Maybe you’re a recent graduate or maybe you just switched careers, you’ve learnt a new skill and it’s time to get yourself a job but every employer you cross paths with says ‘no’ because you’re not experienced enough. Must suck, right? Well, yes. except that no employer wants to risk their business by placing it in the hands of ‘newbies’ so excuse African employers for asking for years of experience before handing a person the chance to run their business to the ground, you’d probably do the same. So the next time you think to blame the system, think about what you can do to beat the system, gain work experience outside of ‘work’ and get back in the game.
Job shadowing means that you accompany an expert or someone who’s already doing what you want to do and learn what they do, how they do it and when they do it in their professional environment (which really could mean their home now lol). So, yes you didn’t exactly do it yourself, but you watched an expert do it and if you want the most of it, you’ll get involved too. Depending on how committed you are, your short job shadowing period may grow into long-term mentorship. Apart from the experience you stand to gain, job shadowing allows you the opportunity to really decide if that’s the path you want to follow.
Some companies or professionals may be open to allowing you to shadow them if you write to them. One strategy is to shadow them from afar. Follow them on LinkedIn and other social networks and learn what they do and what they like. After you have learnt as much as you can, write to them and don’t forget to mention how you may be of value.
Teaching other people what you already know is a foolproof way to get experience, learn and become an expert yourself. In addition, tutoring is an icing on the cake in your resume. It assures your employer that you not only know enough to teach others but that you’re also willing to share your knowledge with the rest of the team.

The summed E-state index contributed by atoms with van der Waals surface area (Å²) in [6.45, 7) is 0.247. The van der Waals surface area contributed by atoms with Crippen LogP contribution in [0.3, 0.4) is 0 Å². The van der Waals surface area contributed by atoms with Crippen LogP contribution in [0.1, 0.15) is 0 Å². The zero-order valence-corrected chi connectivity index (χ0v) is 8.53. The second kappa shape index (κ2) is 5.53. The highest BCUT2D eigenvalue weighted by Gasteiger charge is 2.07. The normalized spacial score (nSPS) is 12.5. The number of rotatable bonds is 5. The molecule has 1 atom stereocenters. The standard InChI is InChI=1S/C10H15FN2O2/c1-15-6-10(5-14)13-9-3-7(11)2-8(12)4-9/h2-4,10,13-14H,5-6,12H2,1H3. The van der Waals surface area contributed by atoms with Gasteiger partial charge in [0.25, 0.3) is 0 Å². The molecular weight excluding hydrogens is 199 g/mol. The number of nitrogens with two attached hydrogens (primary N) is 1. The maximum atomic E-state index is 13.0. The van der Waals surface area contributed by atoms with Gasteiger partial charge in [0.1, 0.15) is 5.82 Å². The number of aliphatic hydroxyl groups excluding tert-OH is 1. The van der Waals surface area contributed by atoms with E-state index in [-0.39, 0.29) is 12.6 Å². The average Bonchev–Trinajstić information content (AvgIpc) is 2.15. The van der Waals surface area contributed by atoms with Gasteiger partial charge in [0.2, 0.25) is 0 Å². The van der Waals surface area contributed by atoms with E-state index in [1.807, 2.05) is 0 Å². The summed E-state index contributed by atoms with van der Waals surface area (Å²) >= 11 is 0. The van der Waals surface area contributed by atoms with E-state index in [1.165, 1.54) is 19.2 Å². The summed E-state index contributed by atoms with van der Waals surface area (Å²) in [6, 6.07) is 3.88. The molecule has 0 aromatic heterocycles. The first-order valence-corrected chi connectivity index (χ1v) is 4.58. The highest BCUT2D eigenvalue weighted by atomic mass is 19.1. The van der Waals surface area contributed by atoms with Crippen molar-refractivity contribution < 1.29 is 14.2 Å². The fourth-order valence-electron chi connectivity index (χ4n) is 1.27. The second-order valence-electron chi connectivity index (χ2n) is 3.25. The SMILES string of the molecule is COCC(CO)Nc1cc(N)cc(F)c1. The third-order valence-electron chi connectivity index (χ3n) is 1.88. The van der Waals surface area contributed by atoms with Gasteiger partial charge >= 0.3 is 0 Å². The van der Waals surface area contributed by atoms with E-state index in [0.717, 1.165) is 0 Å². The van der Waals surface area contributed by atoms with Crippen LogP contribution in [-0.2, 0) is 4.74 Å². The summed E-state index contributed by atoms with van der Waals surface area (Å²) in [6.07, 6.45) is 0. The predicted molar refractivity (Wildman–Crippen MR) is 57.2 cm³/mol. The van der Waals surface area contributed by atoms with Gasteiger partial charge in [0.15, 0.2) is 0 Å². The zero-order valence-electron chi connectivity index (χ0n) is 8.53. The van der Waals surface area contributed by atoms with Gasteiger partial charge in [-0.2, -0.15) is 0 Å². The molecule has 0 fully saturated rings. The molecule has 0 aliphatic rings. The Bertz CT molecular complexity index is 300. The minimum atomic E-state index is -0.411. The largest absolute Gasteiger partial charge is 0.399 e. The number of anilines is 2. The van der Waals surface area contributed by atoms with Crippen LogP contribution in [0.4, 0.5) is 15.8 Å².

There are a bunch and one people looking to learn what you think is common knowledge. Find them and teach them. If you can’t find them, position yourself appropriately on socials and show your work, they’ll find you. Watch our IGlive with Salem to learn how to Show Your Work. You can take it a step further by making people pay for your classes, it’s a win-win-win.
If you’ve learnt a skill, chances are that you have had some ideas on how to use your skill to solve a problem. Go ahead and work on it like someone is paying you to do so. If you haven’t thought of an idea yet, then you must have at least seen an expert in your field do something you’re impressed by. Start from scratch, do it again like it was your idea, improve upon it. Input the time and dedication you normally would if you were being paid. This will not only pass as work experience and proof of work for you, it’d also help you become better at what you already know. After all, practice makes perfect.
PARTICIPATE IN GROUP PROJECTS
Participate in online and offline events and projects that help you utilize your skills. Hackathons, contests, challenges, etc. will improve your skill and even better, look good on your resume if you win. The projects that you embark on will also be great additions to your portfolio.
In addition, these projects are a great way to meet and network with people who may work for companies that you’d like to work for, people who know what you know, people who want to know what you know and people who know much more.
WORK FOR VALUE
If you are willing, work for a cause, a person or a company that gives you the skillsets or any other value you need to be successful in your career. This experience can give your resume the boost it needs to land you a well deserved paying job. Some people call it paying your dues, some people call it working for free, whatever it is that is called, if a job gives you value that you need and will work for you later, take it.
A combination of these tips would help improve your resume and prepare you for your next job. Go forth and conquer. Good luck